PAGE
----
A little while back I found some convict bricks in my veggie patch. It got me thinking about the Australian ‘royal blood’ or convict blood in my family tree.
Of my convict ancestors the one that strikes my heart the most is Catherine Hughes, my great great great great grandmother (4 x great). Something about her sad plight touches me. I wanted to know more about her life on Australian soil and to retrace her footsteps.
Mrs Catherine Dixon was a thirty year old widow when she arrived at Port Jackson / Sydney, on the female convict transport the Henry Wellesley (2), with her four small children in tow. Thomas was 11 years old, Edward was 9 or 10, Sarah 6, and little Catherine barely 3 years old.
I can imagine Catherine, a tiny 5 foot 2 1/2 inches with brown hair, grey eyes and ‘ruddy complexion’ – a mix of my family’s physical traits. On her Convict Indent she is also described:
Lost a front tooth right side of upper jaw. Small scar upper part of nose. 3 blue dots on back of left hand. 2 scars on forefinger of left hand. Large scar inside right thumb.
[Record courtesy of M McCowage, email]
While my relatives may have lost a tooth in their time, there are none with blue tattoos – as far as I know!
On dry land
Catherine and the children all survived the sea journey from Woolwich, England of 5 months and 2 days! (Can you imagine that!) The ship arrived on a Friday, 22 December 1837, but because of ‘the boisterous state of the weather’ it was late in the evening before it could enter Sydney Cove and the family could step foot on solid ground.
[National Library of Australia, Trove Australia (newspapers on-line), ‘Ship News.’, The Sydney Gazette and New South Wales Advertiser (NSW : 1803 – 1842), 23 December 1837, p. 2, viewed 7 February, 2014, http://nla.gov.au/nla.news-article2214604 ]
Catherine was assigned as a servant to M Sparke of Sydney, probably right off the ship at Sydney Cove. Her six year old daughter most likely also went with her as a servant. (Catherine was listed as assigned in the General Muster of 31st December 1837, 9 days later).
[Ancestry.com, NSW & Tas, Australia Convict Musters, 1806-1849 (database on-line). Original data: Home Office: Settlers and Convicts, NSW & Tas; (The National Archives Microfilm Publication HO10, Pieces 5, 19-20, 32-51); The National Archives of the UK, Kew.]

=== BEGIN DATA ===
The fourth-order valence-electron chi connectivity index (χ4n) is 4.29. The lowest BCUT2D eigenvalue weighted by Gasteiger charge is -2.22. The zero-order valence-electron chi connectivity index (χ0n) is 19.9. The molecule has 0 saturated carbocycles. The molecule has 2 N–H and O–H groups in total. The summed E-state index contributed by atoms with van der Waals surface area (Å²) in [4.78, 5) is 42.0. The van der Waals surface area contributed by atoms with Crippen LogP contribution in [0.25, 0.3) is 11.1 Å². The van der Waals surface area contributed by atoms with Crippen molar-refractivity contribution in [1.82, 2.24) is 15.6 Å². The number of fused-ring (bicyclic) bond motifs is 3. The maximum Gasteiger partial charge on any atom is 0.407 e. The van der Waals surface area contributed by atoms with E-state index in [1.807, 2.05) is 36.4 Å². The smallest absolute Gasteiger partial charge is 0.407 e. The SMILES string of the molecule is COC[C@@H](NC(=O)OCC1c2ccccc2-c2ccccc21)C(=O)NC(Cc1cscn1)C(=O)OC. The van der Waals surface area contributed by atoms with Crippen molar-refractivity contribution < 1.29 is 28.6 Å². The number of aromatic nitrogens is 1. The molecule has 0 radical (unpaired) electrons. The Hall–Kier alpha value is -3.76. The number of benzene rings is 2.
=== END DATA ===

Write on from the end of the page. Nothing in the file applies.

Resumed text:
Inmate of the Female Factory
But something went wrong and some time in 1838, Catherine and her daughter aged 6 years old were returned from service to the Female Factory in Parramatta.
This was a place for female convicts who were either unassigned, sick or invalid or pregnant, or who were under sentence for a crime committed in the colony.
So why was Catherine at the Female Factory? And what happened to her children Thomas, Edward, Sarah and little Catherine?
I’ll do some more digging under the family tree and let you know. (See my post next week.)
Photos of the Parramatta Female Factory Precinct
The heritage precinct is located within the grounds of Cumberland Hospital East Campus in North Parramatta, Sydney (New South Wales, Australia).
The hospital site is open but the buildings are in use and not accessible. Closest access is from the Fleet Street entrance of Cumberland Hospital.
Convicts, Aussie icons series
– My recent posts have featured Aussie cultural icons.
– For other posts in my Convict series click on the ‘convicts’ tag below.
Photos taken 11 August 2013, with my old Canon PowerShot A550
More information and sources:
Parramatta Female Factory Precinct Association website, http://www.parragirls.org.au/
“Parramatta Female Factory“, ‘Free Settler or Felon?’ website, Jen Willetts, http://www.jenwilletts.com/female_factory_parramatta.htm